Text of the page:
mummy of Seti I
Head of the mummy of Seti I. Image credit: Wikimedia Commons
She was left at the temple by her father, a soldier who could not take care of the child after her mother, a modest fruit seller, died. During her life at the temple of Abydos where she became a priestess and ‘consecrated virgin’ eventually, she met the living God-Pharaoh Seti I, and the two eventually fell in love. As the Pharaoh’s lover, young Bentreshyt ended up pregnant but unfortunately, the fate of such a relationship did not have a happy ending.
Over the year, Dorothy helped archaeologists with their research, proving that somehow, her fascinating story was real. Dorothy moved to Abydos in 1956, where she was known as Omm Sety, and it was there where she faced numerous challenges that tested her stories and knowledge.
To verify the facts that Dorothy did live thousands of years ago in Egypt, the chief inspector from the Antiquities Department, Temple of Seti decided to test her ability and knowledge.
She was asked to stand near a particular wall painting in nearly complete darkness. There, the chief of the antiquities department told her to identify them according to the memories of her past life. The answers were fascinating.
Interestingly, the paintings and markings Dorothy identified had never been seen by anyone in the world. They have not been published anywhere in Egypt, so no one could have seen them. But not only did she know all of the answers, she told the chief of the Antiquities Department of things that they had not even discovered yet.
Her story became more famous, and she helped with excavations and research in ancient Egypt. She translated extremely difficult pieces of art that even the greatest archaeologists could not. Her knowledge of the ancient Egyptian language helped archaeologists who were excavating at Abydos.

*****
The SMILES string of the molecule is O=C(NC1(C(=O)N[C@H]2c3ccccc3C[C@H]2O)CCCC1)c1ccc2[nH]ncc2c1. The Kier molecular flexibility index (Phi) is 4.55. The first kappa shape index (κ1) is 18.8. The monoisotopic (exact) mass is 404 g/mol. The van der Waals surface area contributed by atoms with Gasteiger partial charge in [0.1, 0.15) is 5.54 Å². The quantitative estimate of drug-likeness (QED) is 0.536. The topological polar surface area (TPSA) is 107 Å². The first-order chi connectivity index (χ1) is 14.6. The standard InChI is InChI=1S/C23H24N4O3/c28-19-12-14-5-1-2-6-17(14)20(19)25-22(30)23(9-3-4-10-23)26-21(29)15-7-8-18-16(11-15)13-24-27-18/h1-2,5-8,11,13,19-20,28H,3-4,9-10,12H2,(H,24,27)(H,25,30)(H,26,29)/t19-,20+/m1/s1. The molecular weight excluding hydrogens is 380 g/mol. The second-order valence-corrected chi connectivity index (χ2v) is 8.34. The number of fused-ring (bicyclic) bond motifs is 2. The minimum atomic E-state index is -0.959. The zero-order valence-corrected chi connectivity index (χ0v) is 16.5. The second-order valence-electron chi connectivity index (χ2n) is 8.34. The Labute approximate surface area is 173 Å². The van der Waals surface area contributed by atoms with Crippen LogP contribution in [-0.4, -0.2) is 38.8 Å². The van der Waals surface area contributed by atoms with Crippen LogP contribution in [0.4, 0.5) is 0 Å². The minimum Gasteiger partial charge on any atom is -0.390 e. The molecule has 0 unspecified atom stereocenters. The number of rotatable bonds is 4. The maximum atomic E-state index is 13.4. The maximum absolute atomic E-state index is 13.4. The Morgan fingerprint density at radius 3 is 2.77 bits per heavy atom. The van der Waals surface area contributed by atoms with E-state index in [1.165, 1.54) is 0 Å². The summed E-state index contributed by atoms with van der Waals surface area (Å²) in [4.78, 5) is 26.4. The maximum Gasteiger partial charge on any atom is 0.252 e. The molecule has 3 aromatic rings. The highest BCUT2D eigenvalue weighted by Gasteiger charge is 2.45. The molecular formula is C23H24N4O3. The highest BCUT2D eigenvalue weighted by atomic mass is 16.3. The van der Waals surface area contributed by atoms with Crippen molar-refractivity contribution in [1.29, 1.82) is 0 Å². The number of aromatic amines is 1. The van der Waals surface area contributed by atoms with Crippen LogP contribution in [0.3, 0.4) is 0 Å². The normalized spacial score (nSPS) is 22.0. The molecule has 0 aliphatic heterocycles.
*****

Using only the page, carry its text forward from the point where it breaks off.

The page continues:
At one point, she reportedly said she knew where the tomb of Nefertiti was located based on a conversation in another life with a pharaoh, according to a biography titled “Omm Sety’s Egypt.”
“I did once ask His Majesty where it was, and he told me. He said, `Why do you want to know’? I said I would like to have it excavated, and he said, `No, you must not. We don’t want anything more of this family known`. But he did tell me where it was, and I can tell you this much. It’s in the Valley of the Kings, and it’s quite near to the Tutankhamun tomb. But it’s in a place where nobody would ever think of looking for it,” she laughed. “And apparently it is still intact,” Dorothy said.
On one occasion, Dorothy said that in her past life, when she was Bentreshyt, the Temple of Seti was surrounded by trees and had a beautiful garden. At that time, gardens were nowhere to be seen. But then, one day, archaeologists excavated something unprecedented, a garden. But this wasn’t an ordinary garden somewhere in Abydos. The garden was placed in the same location, right there where Dorothy said the garden would be.
Yet her contributions to Egyptology were undeniable. She had a seemingly preternatural understanding of hieroglyphics and was highly knowledgeable about the local ruins. In 1981, the year she died, she was even featured in a National Geographic documentary entitled Egypt: Quest for Eternity — a fitting name for someone claiming reincarnation. Her remains laid to rest near a Coptic cemetery in Abydos. Locals remembered her as a passionate lady with a never-before-seen knowledge of Abydos, ancient Egypt, and the ancient Egyptian language. Whether skeptics believed in her or not is another story, the locals surely did.
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Dorothy Louise Eady is well known to those who are fond of the history of Ancient Egypt. This 20th century Egypt…